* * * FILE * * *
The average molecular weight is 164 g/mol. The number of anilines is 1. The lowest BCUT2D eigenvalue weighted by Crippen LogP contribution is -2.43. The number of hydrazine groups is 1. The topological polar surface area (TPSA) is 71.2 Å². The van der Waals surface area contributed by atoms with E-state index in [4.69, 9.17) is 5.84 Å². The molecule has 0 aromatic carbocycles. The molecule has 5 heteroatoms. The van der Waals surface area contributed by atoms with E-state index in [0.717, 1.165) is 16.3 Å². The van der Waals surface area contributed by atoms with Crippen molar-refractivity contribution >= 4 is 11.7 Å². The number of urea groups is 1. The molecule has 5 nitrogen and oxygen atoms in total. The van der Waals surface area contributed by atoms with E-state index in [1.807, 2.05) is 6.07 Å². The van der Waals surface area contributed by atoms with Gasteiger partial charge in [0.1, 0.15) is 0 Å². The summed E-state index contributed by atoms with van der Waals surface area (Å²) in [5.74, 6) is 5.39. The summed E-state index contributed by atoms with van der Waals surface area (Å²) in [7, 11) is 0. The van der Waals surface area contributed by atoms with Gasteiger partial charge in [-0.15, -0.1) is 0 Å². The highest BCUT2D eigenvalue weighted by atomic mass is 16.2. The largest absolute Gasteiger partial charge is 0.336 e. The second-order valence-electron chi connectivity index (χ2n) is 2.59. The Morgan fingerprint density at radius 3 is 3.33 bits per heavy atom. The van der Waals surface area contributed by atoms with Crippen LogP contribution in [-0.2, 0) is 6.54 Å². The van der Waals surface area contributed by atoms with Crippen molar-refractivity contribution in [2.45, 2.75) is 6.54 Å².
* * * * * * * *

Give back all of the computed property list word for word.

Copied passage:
The average molecular weight is 164 g/mol. The number of anilines is 1. The lowest BCUT2D eigenvalue weighted by Crippen LogP contribution is -2.43. The number of hydrazine groups is 1. The topological polar surface area (TPSA) is 71.2 Å². The van der Waals surface area contributed by atoms with E-state index in [4.69, 9.17) is 5.84 Å². The molecule has 0 aromatic carbocycles. The molecule has 5 heteroatoms. The van der Waals surface area contributed by atoms with E-state index in [0.717, 1.165) is 16.3 Å². The van der Waals surface area contributed by atoms with Crippen molar-refractivity contribution >= 4 is 11.7 Å². The number of urea groups is 1. The molecule has 5 nitrogen and oxygen atoms in total. The van der Waals surface area contributed by atoms with E-state index in [1.807, 2.05) is 6.07 Å². The van der Waals surface area contributed by atoms with Gasteiger partial charge in [0.1, 0.15) is 0 Å². The summed E-state index contributed by atoms with van der Waals surface area (Å²) in [5.74, 6) is 5.39. The summed E-state index contributed by atoms with van der Waals surface area (Å²) in [7, 11) is 0. The van der Waals surface area contributed by atoms with Gasteiger partial charge in [-0.15, -0.1) is 0 Å². The highest BCUT2D eigenvalue weighted by atomic mass is 16.2. The largest absolute Gasteiger partial charge is 0.336 e. The second-order valence-electron chi connectivity index (χ2n) is 2.59. The Morgan fingerprint density at radius 3 is 3.33 bits per heavy atom. The van der Waals surface area contributed by atoms with Crippen LogP contribution in [-0.2, 0) is 6.54 Å². The van der Waals surface area contributed by atoms with Crippen molar-refractivity contribution in [2.45, 2.75) is 6.54 Å².